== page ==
TV Patent: German Patent No: 30105
In 2014 over 100 million people in the USA gathered around television sets to watch Super Bowl 48 between the Denver Broncos and the Seattle Seahawks. In 1939 a college baseball game between the Princeton Tigers and Columbia Lions was broadcasted by NBC to 400 television sets that were capable of receiving the signal. In the time between these two events the television became a household product and revolutionized the way sports are enjoyed.
The creation of the TV is most often credited to two people, Paul Nipkow from Germany, and john Baird form Scotland. Nikpow’s contributions were through his patented scanning disc in 1884, which is seen as helping take television development to the next stage. Baird would become the first person to transmit at the image of a live human face.
Nikpow and Baird were probably not thinking about the long-term affect the television would have on sports, they inadvertently helped make sports into the multi billion-dollar industry it is today. The commercial advertising in sports is the reason that leagues are able to obtain millions of dollars from broadcasting companies for the right to show the games.
Sports are especially important for TV in today’s world. With the ability to record television shows and skip through commercials being as easy as it is, sports becomes even more valuable to advertisers. A sporting event on TV like a hockey game is not something that is recorded and watched the next day or whenever it is most convenient like a recurring show would. Sports are watched live by most viewers because they can’t wait to watch the game a day later due to the likely event of them finding out the score and also the game won’t be relevant anymore. This means those viewers are watching all the commercials that take place over a three-hour hockey game.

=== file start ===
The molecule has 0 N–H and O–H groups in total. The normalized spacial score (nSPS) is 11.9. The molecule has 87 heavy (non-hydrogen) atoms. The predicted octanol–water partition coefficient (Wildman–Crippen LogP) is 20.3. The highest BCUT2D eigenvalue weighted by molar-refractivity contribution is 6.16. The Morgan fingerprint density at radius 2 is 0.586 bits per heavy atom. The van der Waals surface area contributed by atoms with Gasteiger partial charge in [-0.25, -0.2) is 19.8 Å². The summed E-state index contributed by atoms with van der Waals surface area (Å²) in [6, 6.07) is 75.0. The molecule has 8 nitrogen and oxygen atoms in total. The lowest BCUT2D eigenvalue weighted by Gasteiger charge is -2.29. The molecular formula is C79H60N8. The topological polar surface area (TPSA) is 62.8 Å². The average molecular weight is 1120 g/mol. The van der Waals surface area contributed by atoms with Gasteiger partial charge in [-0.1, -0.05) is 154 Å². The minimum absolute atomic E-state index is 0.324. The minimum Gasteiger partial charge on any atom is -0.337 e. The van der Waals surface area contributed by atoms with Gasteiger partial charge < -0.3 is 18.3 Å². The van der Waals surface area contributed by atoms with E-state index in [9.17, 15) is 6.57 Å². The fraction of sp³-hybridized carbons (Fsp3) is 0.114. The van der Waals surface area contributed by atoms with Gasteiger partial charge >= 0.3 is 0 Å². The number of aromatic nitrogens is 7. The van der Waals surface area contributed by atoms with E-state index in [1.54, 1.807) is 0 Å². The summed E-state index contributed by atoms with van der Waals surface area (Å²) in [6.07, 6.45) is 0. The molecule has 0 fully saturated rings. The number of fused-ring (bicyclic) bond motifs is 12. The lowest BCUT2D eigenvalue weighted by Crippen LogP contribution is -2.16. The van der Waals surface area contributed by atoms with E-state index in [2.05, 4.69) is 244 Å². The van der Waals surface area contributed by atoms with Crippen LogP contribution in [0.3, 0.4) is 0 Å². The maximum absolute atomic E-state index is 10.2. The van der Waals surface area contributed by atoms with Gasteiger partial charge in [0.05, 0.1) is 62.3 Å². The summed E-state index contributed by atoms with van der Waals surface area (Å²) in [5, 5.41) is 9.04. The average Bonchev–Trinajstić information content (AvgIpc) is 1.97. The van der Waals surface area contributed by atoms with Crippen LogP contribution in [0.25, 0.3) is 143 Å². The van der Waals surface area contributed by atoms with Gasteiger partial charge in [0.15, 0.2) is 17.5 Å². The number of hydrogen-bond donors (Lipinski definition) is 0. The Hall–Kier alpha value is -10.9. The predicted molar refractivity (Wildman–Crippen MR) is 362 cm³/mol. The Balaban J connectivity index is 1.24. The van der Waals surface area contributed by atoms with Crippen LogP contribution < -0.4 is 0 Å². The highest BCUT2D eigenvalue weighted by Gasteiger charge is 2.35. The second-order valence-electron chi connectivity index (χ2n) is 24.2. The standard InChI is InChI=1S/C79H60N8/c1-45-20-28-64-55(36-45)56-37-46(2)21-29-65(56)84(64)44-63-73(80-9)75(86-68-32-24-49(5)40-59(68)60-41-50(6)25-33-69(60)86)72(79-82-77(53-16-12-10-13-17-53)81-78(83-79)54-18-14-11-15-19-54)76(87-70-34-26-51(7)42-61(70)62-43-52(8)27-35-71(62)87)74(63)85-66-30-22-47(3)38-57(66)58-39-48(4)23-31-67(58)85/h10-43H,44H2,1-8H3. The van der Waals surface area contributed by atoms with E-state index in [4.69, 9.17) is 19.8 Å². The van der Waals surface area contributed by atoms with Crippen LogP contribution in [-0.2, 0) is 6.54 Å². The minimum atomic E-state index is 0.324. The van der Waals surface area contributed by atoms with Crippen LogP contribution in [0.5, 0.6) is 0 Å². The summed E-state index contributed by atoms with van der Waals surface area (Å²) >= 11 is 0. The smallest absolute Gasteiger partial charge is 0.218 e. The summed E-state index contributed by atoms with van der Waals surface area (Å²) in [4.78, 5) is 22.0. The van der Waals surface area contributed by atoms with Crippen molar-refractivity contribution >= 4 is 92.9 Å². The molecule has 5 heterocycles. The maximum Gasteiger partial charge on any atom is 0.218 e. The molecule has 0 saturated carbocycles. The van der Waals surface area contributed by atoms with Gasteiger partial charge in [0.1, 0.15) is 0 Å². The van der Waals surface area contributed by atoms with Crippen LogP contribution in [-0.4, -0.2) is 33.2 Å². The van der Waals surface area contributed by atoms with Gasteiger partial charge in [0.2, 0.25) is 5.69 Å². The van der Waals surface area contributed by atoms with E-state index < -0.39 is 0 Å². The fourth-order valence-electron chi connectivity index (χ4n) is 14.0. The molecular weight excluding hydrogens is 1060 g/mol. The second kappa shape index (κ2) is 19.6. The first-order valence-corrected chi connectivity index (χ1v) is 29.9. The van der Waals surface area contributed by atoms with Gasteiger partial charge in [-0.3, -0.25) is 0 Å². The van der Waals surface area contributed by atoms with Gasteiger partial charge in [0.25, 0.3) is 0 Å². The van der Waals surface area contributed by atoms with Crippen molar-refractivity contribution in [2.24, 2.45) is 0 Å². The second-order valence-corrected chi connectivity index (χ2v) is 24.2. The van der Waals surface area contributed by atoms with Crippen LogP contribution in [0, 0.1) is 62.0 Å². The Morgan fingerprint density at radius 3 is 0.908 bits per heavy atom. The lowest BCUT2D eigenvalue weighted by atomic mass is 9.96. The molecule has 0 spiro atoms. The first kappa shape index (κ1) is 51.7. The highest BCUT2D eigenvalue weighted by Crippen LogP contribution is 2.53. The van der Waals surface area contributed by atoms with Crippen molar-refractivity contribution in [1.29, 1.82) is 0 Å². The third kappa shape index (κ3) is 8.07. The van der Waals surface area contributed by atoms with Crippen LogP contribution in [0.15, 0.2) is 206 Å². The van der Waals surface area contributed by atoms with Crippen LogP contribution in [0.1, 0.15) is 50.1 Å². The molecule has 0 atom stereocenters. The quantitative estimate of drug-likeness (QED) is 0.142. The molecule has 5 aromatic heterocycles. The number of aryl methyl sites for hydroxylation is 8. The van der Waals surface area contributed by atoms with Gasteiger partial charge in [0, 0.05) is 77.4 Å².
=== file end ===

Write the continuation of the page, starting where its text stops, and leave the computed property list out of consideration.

Globe and Mail columnist Stephen Brunt called sports “PVR Proof” with a “loyal audience, tuning in for game after game, season after season.” That is why the broadcast deals that leagues can negotiate are so astronomical. They control a product that advertisers and broadcast companies believe cannot have the commercials skipped over, making that time worth millions or even billions.
An example of a Super Bowl ad, which can cost over $8 Million dollars for a 60 second spot.
Many televised sports have natural space for commercials as well, such as the twenty minutes between periods in hockey, or the 20 minutes at halftime of a basketball/football game. Football is notorious for their excessive commercials. An average NFL game takes 3 hours and 12 minutes. However, there is only 11 minutes of actual action taking place. In the average game there are 20 commercials breaks and a total of 100 ads all together. That time is what makes the NFL the wealthiest league in North America. Even in all the other sports there are still ways to advertise without even having to go to commercial. Advertisers can sponsor an aspect of the sporting event like the Toronto Raptors “MGD: Smooth Play of the Game”, which is shown towards the end of the game.
It is the commercial aspect of broadcasting sports on television that have many professional leagues considering putting advertisements on players’ jerseys/uniforms. NBA Commissioner Adam Silver called ads on jerseys “inevitable”. In terms of how much money could be generated through jersey ads you can look at the English Premier League in 2010, which generated over 178 million dollars from shirt sponsorship. In 2011 Adam Silver stated that he believes the NBA could generate over 100 million through jersey advertisements. It is that kind of revenue that makes it extremely enticing for owners of not just the NBA but for owners in all of the four major leagues.
Arguably, TV has had the most critical impact on all sports. Sports had been popular before and had been broadcast before as well through the radio but television gave people the feeling that they were there for the game. The funding it provided has helped grow sports that were commercially viable like hockey, basketball, baseball, and football. Had it not been for the television it is unlikely that sports would obtain the fanatic devotion it receives.